Log In | Register
Welcome to Gonzo Web Radio! Pick a show to listen to below. All shows pop up in a new window so you can listen as you browse. Gonzo web radio is also on Live365 at http://www.live365.com/stations/gonzowebradio.
Displaying radio shows 1 to 20 of a total of 172 (page 1 of 9 pages)
Last week I told you about hearing an extremely impressive track produced by Billy Sherwood. It was by a band called XNA of whom, I will freely admit, that I hadn't heard before. It turns out that the reason that I hadn't heard of them was that this is their first record.So by dint of the ever helpful Billy James, I got hold of a copy of the record, fully expecting it to be a disappointment after the extraordinary first track. So many albums have a single stand out track, and then fail to do anything that good again. But you know what? The whole album is bloody fantastic! So there was only one thing to do. Again using the good offices of Billy James I got the telephone number of their singer David Hussey and gavce him a ring. Listen to our conversation here.
Strange Fruit is a unique two-hour radio show exploring the world of underground, strange and generally neglected music. All shows are themed and all shows set out to give the most hardened of sound-hounds some new delight to sample. The show is also unique in providing homework for undergraduate students on North West Kent College’s Foundation Degree in Professional Writing (who dig up many of the odd facts featured in the links between tracks). Strange Fruit presenter Neil Nixon is currently working on a book about rare albums for Gonzo Multimedia.
The show is broadcast on Miskin Radio every Sunday from 10-00-midnight.
Playlist for this episode
This year one of my two favourite new books (the other being Morrissey's autobiography) has been John Higgs' extraordinary biography of Bill Drummond and Jimmy Cauty. I am not alone. The Guardian, for example, wrote:Fascinating and well written insight into one of the most extraordinary bands of the past 25 years. As much as you may love their music, or hate their anarchic anti-art antics (like burning a cool million quid), you cannot fail to be impressed by their philosophy, risk taking and sheer bravery/cheek in taking on the establishments that affect their lives. You'll also never think about the No.23 in the same way again!A highly recommended read whether you are a fan or not.To me, a man who has juggled his two parallel careers as Fortean and rock and roll art terrorist for the last thirty odd (some of them very odd) years, this book makes perfect sense. It probably asks more questions than it answers, but it proposes a Gloriously Surrealchemical (watch out for GS and 23) thesis which actually goes a long way towards explaining some of the things that have mystified me most about both of my peculiar careers.I was determined to find out more, so I gave the author a ring. Have a listen to our conversation here.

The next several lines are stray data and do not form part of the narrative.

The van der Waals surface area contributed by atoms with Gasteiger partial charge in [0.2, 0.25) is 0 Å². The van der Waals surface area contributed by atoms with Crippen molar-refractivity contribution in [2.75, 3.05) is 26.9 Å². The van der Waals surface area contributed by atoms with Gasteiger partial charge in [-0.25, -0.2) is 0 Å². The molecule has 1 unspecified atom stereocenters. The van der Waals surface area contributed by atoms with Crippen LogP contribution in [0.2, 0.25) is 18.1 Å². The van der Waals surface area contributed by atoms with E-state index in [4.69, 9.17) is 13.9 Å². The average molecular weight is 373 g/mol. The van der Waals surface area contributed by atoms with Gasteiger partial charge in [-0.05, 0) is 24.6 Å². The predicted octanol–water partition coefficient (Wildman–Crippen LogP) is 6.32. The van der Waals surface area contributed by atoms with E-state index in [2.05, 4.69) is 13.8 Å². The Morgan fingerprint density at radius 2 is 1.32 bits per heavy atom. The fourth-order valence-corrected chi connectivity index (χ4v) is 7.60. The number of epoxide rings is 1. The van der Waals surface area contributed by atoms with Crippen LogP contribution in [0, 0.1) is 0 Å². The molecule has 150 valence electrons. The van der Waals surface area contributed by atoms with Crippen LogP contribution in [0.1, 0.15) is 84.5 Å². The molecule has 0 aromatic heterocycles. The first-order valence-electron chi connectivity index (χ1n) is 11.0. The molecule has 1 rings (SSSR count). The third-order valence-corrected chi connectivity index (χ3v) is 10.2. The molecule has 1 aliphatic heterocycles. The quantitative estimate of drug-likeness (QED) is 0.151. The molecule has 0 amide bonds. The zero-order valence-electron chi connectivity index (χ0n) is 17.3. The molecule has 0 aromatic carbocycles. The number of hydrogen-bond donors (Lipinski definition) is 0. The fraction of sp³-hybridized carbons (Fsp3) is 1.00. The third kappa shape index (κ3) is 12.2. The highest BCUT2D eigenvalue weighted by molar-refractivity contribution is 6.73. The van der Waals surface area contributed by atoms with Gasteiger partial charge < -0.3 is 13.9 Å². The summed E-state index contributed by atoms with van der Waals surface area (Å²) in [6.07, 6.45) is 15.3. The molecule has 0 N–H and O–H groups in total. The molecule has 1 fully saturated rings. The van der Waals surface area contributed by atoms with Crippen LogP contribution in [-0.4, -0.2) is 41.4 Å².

Judy Dyble is one of my favourite people to interview in these pages, and I have done so on several occasions. However, this time is slightly different, because she has just stepped outside the box so remarkably, that it makes one re-examine the entire nature of said box.Then, of course, one realises that such departures from the norm are nothing new for our Jude. As well as singing for Fairport Convention, Giles Giles and Fripp, and Trader Horne she also made some dance orientated albums with Astralasia a few years ago, and has also appeared on various pieces of Scandinavian esoterica. She just has that sort of voice.But what exactly is this new departure? Check this out:
Canterbury Sans Frontières #9
We at Gonzo Web Radio are very proud to bring you Canterbury Sans Frontières - a podcast dedicated to the music of the 'Canterbury Scene' and more. Creator Matthew Watkins writes:
As with Canterbury Soundwaves, a new three-hour episode will be released with each full moon.I decided to wind down Canterbury Soundwaves so that I didn't end up (i) repeating myself, (ii) scraping the bottom of the Canterbury barrel, or (iii) becoming increasingly tangential. This new podcast broadens the musical remit, so it'll be about one-third 'Canterbury sound', together with progressive/psychedelic/experimental music from the Canterbury of today, the remainder being a mix of music from various times and places which I feel to be in a similar spirit of creative adventurousness. I'll be doing a lot less talking, and the programme will be less expository – so no interviews, barely-listenable bootlegs, etc.